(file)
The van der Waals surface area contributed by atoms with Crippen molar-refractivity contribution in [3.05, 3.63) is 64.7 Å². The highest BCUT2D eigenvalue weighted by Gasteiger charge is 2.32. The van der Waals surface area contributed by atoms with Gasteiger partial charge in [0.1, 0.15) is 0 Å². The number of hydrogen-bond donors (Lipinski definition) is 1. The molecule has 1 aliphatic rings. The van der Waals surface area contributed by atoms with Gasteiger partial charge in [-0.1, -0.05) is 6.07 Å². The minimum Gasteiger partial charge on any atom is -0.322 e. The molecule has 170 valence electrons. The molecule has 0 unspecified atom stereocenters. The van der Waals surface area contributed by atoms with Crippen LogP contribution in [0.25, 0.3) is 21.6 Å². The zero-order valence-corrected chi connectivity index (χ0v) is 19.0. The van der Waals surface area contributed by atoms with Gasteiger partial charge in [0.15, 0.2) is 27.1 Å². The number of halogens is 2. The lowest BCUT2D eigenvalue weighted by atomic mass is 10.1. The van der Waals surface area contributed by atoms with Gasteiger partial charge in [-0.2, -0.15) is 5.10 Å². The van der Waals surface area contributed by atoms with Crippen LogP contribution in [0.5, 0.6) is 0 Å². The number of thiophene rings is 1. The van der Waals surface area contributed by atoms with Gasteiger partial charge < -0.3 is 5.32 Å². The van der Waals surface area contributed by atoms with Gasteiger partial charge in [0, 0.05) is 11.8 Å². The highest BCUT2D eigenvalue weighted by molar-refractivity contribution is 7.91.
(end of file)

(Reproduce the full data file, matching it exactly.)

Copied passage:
The van der Waals surface area contributed by atoms with Crippen molar-refractivity contribution in [3.05, 3.63) is 64.7 Å². The highest BCUT2D eigenvalue weighted by Gasteiger charge is 2.32. The van der Waals surface area contributed by atoms with Gasteiger partial charge in [0.1, 0.15) is 0 Å². The number of hydrogen-bond donors (Lipinski definition) is 1. The molecule has 1 aliphatic rings. The van der Waals surface area contributed by atoms with Gasteiger partial charge in [-0.1, -0.05) is 6.07 Å². The minimum Gasteiger partial charge on any atom is -0.322 e. The molecule has 170 valence electrons. The molecule has 0 unspecified atom stereocenters. The van der Waals surface area contributed by atoms with Crippen LogP contribution in [0.25, 0.3) is 21.6 Å². The zero-order valence-corrected chi connectivity index (χ0v) is 19.0. The van der Waals surface area contributed by atoms with Gasteiger partial charge in [0.15, 0.2) is 27.1 Å². The number of halogens is 2. The lowest BCUT2D eigenvalue weighted by atomic mass is 10.1. The van der Waals surface area contributed by atoms with Gasteiger partial charge in [-0.2, -0.15) is 5.10 Å². The van der Waals surface area contributed by atoms with Crippen LogP contribution in [0.5, 0.6) is 0 Å². The number of thiophene rings is 1. The van der Waals surface area contributed by atoms with Gasteiger partial charge < -0.3 is 5.32 Å². The van der Waals surface area contributed by atoms with Gasteiger partial charge in [0, 0.05) is 11.8 Å². The highest BCUT2D eigenvalue weighted by molar-refractivity contribution is 7.91.